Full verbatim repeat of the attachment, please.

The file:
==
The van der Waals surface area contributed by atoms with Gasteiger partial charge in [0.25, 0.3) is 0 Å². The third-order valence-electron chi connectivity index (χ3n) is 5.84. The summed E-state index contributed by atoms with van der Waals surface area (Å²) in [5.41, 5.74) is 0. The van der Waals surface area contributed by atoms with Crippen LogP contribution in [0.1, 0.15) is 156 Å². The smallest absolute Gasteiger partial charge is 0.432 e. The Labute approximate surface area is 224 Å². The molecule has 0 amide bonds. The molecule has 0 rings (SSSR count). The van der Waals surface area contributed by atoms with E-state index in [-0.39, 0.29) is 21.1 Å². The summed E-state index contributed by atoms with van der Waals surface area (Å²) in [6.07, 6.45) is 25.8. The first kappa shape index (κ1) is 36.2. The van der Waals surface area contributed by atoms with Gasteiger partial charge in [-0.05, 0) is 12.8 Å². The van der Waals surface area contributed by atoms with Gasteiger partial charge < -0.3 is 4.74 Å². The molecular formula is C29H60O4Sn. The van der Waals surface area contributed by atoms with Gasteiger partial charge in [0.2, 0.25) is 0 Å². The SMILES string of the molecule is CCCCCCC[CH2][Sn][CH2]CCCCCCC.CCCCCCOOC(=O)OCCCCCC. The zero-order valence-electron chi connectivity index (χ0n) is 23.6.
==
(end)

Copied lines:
The van der Waals surface area contributed by atoms with Gasteiger partial charge in [0.25, 0.3) is 0 Å². The third-order valence-electron chi connectivity index (χ3n) is 5.84. The summed E-state index contributed by atoms with van der Waals surface area (Å²) in [5.41, 5.74) is 0. The van der Waals surface area contributed by atoms with Crippen LogP contribution in [0.1, 0.15) is 156 Å². The smallest absolute Gasteiger partial charge is 0.432 e. The Labute approximate surface area is 224 Å². The molecule has 0 amide bonds. The molecule has 0 rings (SSSR count). The van der Waals surface area contributed by atoms with E-state index in [-0.39, 0.29) is 21.1 Å². The summed E-state index contributed by atoms with van der Waals surface area (Å²) in [6.07, 6.45) is 25.8. The first kappa shape index (κ1) is 36.2. The van der Waals surface area contributed by atoms with Gasteiger partial charge in [-0.05, 0) is 12.8 Å². The van der Waals surface area contributed by atoms with Gasteiger partial charge < -0.3 is 4.74 Å². The molecular formula is C29H60O4Sn. The van der Waals surface area contributed by atoms with Gasteiger partial charge in [0.2, 0.25) is 0 Å². The SMILES string of the molecule is CCCCCCC[CH2][Sn][CH2]CCCCCCC.CCCCCCOOC(=O)OCCCCCC. The zero-order valence-electron chi connectivity index (χ0n) is 23.6.